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Anyway, that's all gone now lol.

At a glace it seems like everyone's a bit behind on the info? Didn't they quickly back out of the more polarizing changes? It's not all gone now?

There's a bunch of updates https://www.dndbeyond.com/posts

They said "Clearly we rolled a 1" and backed off a lot of OGL changes for the OGL 1.2 which seems to already be available.


I don't really care enough to read it, but I think we're good.
 
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Stingray

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At a glace it seems like everyone's a bit behind on the info? Didn't they quickly back out of the more polarizing changes? It's not all gone now?

There's a bunch of updates https://www.dndbeyond.com/posts

They said "Clearly we rolled a 1" and backed off a lot of OGL changes for the OGL 1.2 which seems to already be available.


I don't really care enough to read it, but I think we're good.
No, we're not good. OGL 1.2 still doesn't allow any video games, period (except ones that were already released before OGL 1.2 came out, which they added an exception for). And it still attempts to "de-authorize" OGL 1.0a, the one that did allow video games. So if it goes through as things stand right now, and the de-authorization survives in court (if anyone can even afford to challenge it), then you'll never see another OGL video game. And you might not see one even if it doesn't go through, because of the "stink" that Jeff Vogel mentioned.
 
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Ahh, OK. So, they're just pretending to give a shit and doing it anyway? It sounded like they were apologizing and taking it all back.

But how limiting is it, really?

Like, nothing is going to stop people from rolling a rounded, random 19+1, right? If that's what you wanna use?

I don't know just how much stuff is copyrighted. People can still use the classic D&D ability scores? STR, DEX, etc? There's nothing stopping you from having feat-like perks. They mentioned not being able to call a spell "magic missile" but, fine, I'll call it magic dart. Problem solved?

It's really not a great system, anyway. D&D always needed so much tweaking to make it fit into a video game it's almost not worth using.

I mean, the only OGL game I can think of that's worth playing, KOTC2, hardly got any votes here for GOTY. An embarrassing amount, really. I would have thought that kinda game was exactly the neche this site was all about, but no one cares.

OGL doesn't even have the D&D licensed monsters like Beholders and stuff. Nothing of value was lost?

IMO, all that stuff should be just as free to use as any Elf or Dwarf from Tolkiens writings.

So, where are we at? Fuck Wizards of the Coast? D&D is dead? Hasn't that been how it is for a long time?

Did we really need a Baldurs Gate 3 when a DivOS3 would have been 95% the same, anyway?

All D&D really has is nostalgia from the goldbox days and brief Baldurs Gate revival. No one even cares about KOTC2. Fuck it, OGL sucks. They can keep it.

Missing hits sucks! :p
 
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Stingray

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Right, most people think basic game mechanics aren't protectable anyway, but even if they are, WotC says they're going to put the basic mechanics under a Creative Commons License which should allow anyone to use them.

What video game creators will lose is the ability to use the stuff in the SRD, which includes races, classes, all the standard spells, feats, and other abilities, all the standard monsters, standard magic items, and all the text describing that stuff. If you want to see everything that's in the SRD, here's the 5E version: http://media.wizards.com/2016/downloads/DND/SRD-OGL_V5.1.pdf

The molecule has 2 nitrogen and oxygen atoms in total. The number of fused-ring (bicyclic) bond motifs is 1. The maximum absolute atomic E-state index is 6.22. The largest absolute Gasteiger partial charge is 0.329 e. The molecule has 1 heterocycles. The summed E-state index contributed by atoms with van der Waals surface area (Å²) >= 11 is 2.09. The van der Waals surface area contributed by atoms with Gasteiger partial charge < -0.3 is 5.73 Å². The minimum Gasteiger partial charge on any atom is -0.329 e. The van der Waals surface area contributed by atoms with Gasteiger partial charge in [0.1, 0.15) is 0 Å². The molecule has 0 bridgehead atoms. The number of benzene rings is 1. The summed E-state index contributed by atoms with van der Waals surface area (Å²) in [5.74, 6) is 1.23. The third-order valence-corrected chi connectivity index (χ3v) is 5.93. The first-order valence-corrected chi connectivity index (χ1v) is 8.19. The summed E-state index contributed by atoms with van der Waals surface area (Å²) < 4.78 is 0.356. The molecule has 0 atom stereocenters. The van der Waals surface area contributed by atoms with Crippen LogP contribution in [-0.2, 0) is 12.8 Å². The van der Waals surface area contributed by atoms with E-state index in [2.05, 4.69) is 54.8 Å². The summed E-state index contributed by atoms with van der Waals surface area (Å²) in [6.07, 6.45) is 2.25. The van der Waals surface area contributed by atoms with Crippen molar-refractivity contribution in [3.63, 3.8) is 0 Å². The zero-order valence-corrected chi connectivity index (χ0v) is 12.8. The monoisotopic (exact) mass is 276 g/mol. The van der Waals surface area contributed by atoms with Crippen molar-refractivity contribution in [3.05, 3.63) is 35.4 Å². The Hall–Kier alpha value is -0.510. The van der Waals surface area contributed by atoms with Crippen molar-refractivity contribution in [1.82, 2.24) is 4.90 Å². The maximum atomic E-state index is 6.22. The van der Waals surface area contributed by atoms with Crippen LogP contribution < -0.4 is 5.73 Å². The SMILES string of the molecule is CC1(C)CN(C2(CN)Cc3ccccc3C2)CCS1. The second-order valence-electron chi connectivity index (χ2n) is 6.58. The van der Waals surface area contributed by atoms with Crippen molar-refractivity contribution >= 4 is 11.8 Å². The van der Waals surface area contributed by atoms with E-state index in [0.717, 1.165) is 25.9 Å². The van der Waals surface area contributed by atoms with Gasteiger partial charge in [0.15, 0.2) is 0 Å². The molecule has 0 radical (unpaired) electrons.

Building all that on your own would be a big undertaking, just adding that much more work to creating your game.

Besides KOTC1 and KOTC2, the two Pathfinder games are also OGL games because they use Pathfinder 1E which itself relies on the OGL. Paizo has said they're going to fight all this in court anyway.
 
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duerer

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I guess the problem is a bit deeper than Mr Vogel's (on point) rant.
IMHO the root of all evil is that nowadays practically EVERYONE uses other's IPs for their own purpose.

I recently had a very passionate three-way conversation with a big company attorney and a PR specialist about streamer kids and game IPs.
As usual, the attorney (the old and pragmatic kind) had a very firm standpoint: streamers are using the company IP for their own benefit, therefore they should pay a license fee.
As usual, the PR specialist (the young and passionate kind) had a very firm standpoint also: streamers generating much desired free product buzz, hence their work should be endorsed or at least tolerated.
These two gents nearly killed each other: PR Jr said "fair use" is the magic word, Attorney Sr cried foul as "fair use" is a legal abomination and IP use must be regulated.

Back in the naive old times, "fair use" was all good and set (see: open source, etc).
Nowadays is the cutthroat modern times and "fair use" 3rd parties WILL RIP YOU OFF no matter what:
... either by naivety ("oops, I did'n know"),
... or by sheer arrogance ("easy money, let's milk'em!").
I guess this is the (let's be honest: valid) logic of WotC on OGL: their Attorney Sr wants to protect their IP from the unavoidable 3rd party abuse.

So the moral of this story: young generation content creators often forget that much of their content is based on someone else's valued IP. In fact, they take it for granted that this is standard practice.
No, this is bad practice and credit and compensation must be given where it is due.

I know this is not a very popular opinion, but I think WotC's standpoint is AT LEAST understandable (their PR is disaster though).
 
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bkrueger

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I know this is not a very popular opinion, but I think WotC's standpoint is AT LEAST understandable (their PR is disaster though).
That somebody wishes to protect their IP is completely understandable. But by first issuing an open license and then trying to revoke it, they scored an own goal. Had they never given people that license, it would be a completely different story.
 
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Couchpotato

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So the moral of this story: young generation content creators often forget that much of their content is based on someone else's valued IP. In fact, they take it for granted that this is standard practice.
No, this is bad practice and credit and compensation must be given where it is due.

I know this is not a very popular opinion, but I think WotC's standpoint is AT LEAST understandable (their PR is disaster though).
Well I for one agree and said as much on the other thread. It's not a popular opinion. :nod: